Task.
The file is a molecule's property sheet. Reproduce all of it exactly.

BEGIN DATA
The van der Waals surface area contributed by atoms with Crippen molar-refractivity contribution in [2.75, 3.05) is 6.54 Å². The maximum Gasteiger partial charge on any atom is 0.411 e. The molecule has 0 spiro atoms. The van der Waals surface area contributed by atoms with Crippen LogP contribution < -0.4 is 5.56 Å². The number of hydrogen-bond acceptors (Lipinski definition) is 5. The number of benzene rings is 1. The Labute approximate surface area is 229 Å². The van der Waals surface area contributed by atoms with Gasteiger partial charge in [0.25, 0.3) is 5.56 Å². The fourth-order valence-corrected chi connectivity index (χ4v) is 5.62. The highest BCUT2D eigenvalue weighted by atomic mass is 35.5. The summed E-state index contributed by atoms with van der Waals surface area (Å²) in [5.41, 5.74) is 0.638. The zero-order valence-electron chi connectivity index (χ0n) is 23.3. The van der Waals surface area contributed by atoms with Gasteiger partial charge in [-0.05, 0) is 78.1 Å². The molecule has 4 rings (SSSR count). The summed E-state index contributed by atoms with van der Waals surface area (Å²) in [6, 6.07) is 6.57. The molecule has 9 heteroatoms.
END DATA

The van der Waals surface area contributed by atoms with Crippen molar-refractivity contribution in [2.75, 3.05) is 6.54 Å². The maximum Gasteiger partial charge on any atom is 0.411 e. The molecule has 0 spiro atoms. The van der Waals surface area contributed by atoms with Crippen LogP contribution < -0.4 is 5.56 Å². The number of hydrogen-bond acceptors (Lipinski definition) is 5. The number of benzene rings is 1. The Labute approximate surface area is 229 Å². The van der Waals surface area contributed by atoms with Gasteiger partial charge in [0.25, 0.3) is 5.56 Å². The fourth-order valence-corrected chi connectivity index (χ4v) is 5.62. The highest BCUT2D eigenvalue weighted by atomic mass is 35.5. The summed E-state index contributed by atoms with van der Waals surface area (Å²) in [5.41, 5.74) is 0.638. The zero-order valence-electron chi connectivity index (χ0n) is 23.3. The van der Waals surface area contributed by atoms with Gasteiger partial charge in [-0.05, 0) is 78.1 Å². The molecule has 4 rings (SSSR count). The summed E-state index contributed by atoms with van der Waals surface area (Å²) in [6, 6.07) is 6.57. The molecule has 9 heteroatoms.